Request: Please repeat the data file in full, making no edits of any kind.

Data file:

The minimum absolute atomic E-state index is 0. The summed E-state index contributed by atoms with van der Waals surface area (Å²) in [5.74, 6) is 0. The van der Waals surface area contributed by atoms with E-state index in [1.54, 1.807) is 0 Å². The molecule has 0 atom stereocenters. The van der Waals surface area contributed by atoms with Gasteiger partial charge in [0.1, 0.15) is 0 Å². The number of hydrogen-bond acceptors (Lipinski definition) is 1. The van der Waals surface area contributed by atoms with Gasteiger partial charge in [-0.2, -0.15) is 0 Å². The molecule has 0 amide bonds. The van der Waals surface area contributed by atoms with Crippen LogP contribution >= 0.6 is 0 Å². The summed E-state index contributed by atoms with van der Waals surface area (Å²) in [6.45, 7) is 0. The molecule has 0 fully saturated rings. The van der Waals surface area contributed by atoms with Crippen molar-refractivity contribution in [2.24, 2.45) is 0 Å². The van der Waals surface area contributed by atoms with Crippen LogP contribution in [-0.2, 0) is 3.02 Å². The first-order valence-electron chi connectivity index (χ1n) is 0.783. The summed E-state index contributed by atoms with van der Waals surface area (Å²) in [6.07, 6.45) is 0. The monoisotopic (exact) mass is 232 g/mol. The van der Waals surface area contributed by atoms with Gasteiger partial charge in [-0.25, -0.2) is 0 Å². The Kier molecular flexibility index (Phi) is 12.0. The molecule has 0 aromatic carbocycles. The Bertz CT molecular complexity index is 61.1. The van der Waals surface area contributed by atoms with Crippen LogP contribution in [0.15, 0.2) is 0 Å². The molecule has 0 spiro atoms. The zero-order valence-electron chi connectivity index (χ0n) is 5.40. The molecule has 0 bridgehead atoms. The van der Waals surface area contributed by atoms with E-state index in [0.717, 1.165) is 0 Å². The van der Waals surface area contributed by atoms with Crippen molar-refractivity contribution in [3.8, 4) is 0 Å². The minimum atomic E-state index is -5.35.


The minimum absolute atomic E-state index is 0. The summed E-state index contributed by atoms with van der Waals surface area (Å²) in [5.74, 6) is 0. The van der Waals surface area contributed by atoms with E-state index in [1.54, 1.807) is 0 Å². The molecule has 0 atom stereocenters. The van der Waals surface area contributed by atoms with Gasteiger partial charge in [0.1, 0.15) is 0 Å². The number of hydrogen-bond acceptors (Lipinski definition) is 1. The van der Waals surface area contributed by atoms with Gasteiger partial charge in [-0.2, -0.15) is 0 Å². The molecule has 0 amide bonds. The van der Waals surface area contributed by atoms with Crippen LogP contribution >= 0.6 is 0 Å². The summed E-state index contributed by atoms with van der Waals surface area (Å²) in [6.45, 7) is 0. The molecule has 0 fully saturated rings. The van der Waals surface area contributed by atoms with Crippen molar-refractivity contribution in [2.24, 2.45) is 0 Å². The van der Waals surface area contributed by atoms with Crippen LogP contribution in [-0.2, 0) is 3.02 Å². The first-order valence-electron chi connectivity index (χ1n) is 0.783. The summed E-state index contributed by atoms with van der Waals surface area (Å²) in [6.07, 6.45) is 0. The monoisotopic (exact) mass is 232 g/mol. The van der Waals surface area contributed by atoms with Gasteiger partial charge in [-0.25, -0.2) is 0 Å². The Kier molecular flexibility index (Phi) is 12.0. The molecule has 0 aromatic carbocycles. The Bertz CT molecular complexity index is 61.1. The van der Waals surface area contributed by atoms with Crippen LogP contribution in [0.15, 0.2) is 0 Å². The molecule has 0 spiro atoms. The zero-order valence-electron chi connectivity index (χ0n) is 5.40. The molecule has 0 bridgehead atoms. The van der Waals surface area contributed by atoms with E-state index in [0.717, 1.165) is 0 Å². The van der Waals surface area contributed by atoms with Crippen molar-refractivity contribution in [3.8, 4) is 0 Å². The minimum atomic E-state index is -5.35.